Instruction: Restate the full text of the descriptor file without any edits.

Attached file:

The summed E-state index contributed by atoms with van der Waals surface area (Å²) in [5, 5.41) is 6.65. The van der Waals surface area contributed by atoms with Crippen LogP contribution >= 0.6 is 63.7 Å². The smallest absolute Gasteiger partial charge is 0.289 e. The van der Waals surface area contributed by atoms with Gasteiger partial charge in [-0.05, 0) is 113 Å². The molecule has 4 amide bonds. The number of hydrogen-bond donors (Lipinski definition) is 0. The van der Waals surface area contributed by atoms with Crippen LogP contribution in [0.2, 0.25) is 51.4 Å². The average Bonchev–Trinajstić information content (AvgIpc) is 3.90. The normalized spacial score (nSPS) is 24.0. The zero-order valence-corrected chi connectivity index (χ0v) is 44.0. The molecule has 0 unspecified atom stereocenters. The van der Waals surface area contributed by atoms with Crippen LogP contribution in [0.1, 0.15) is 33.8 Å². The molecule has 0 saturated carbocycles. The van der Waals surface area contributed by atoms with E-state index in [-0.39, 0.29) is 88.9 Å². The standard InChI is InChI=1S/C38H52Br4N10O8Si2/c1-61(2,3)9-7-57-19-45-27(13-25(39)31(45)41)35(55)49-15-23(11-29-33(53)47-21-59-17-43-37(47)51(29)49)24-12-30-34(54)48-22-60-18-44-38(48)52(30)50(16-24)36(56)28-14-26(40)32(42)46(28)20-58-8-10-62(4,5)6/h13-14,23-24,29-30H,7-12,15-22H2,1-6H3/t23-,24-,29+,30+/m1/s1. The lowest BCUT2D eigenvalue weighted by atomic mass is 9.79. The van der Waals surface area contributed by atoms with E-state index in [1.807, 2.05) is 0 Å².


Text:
The summed E-state index contributed by atoms with van der Waals surface area (Å²) in [5, 5.41) is 6.65. The van der Waals surface area contributed by atoms with Crippen LogP contribution >= 0.6 is 63.7 Å². The smallest absolute Gasteiger partial charge is 0.289 e. The van der Waals surface area contributed by atoms with Gasteiger partial charge in [-0.05, 0) is 113 Å². The molecule has 4 amide bonds. The number of hydrogen-bond donors (Lipinski definition) is 0. The van der Waals surface area contributed by atoms with Crippen LogP contribution in [0.2, 0.25) is 51.4 Å². The average Bonchev–Trinajstić information content (AvgIpc) is 3.90. The normalized spacial score (nSPS) is 24.0. The zero-order valence-corrected chi connectivity index (χ0v) is 44.0. The molecule has 0 unspecified atom stereocenters. The van der Waals surface area contributed by atoms with Crippen LogP contribution in [0.1, 0.15) is 33.8 Å². The molecule has 0 saturated carbocycles. The van der Waals surface area contributed by atoms with E-state index in [-0.39, 0.29) is 88.9 Å². The standard InChI is InChI=1S/C38H52Br4N10O8Si2/c1-61(2,3)9-7-57-19-45-27(13-25(39)31(45)41)35(55)49-15-23(11-29-33(53)47-21-59-17-43-37(47)51(29)49)24-12-30-34(54)48-22-60-18-44-38(48)52(30)50(16-24)36(56)28-14-26(40)32(42)46(28)20-58-8-10-62(4,5)6/h13-14,23-24,29-30H,7-12,15-22H2,1-6H3/t23-,24-,29+,30+/m1/s1. The lowest BCUT2D eigenvalue weighted by atomic mass is 9.79. The van der Waals surface area contributed by atoms with E-state index in [1.807, 2.05) is 0 Å².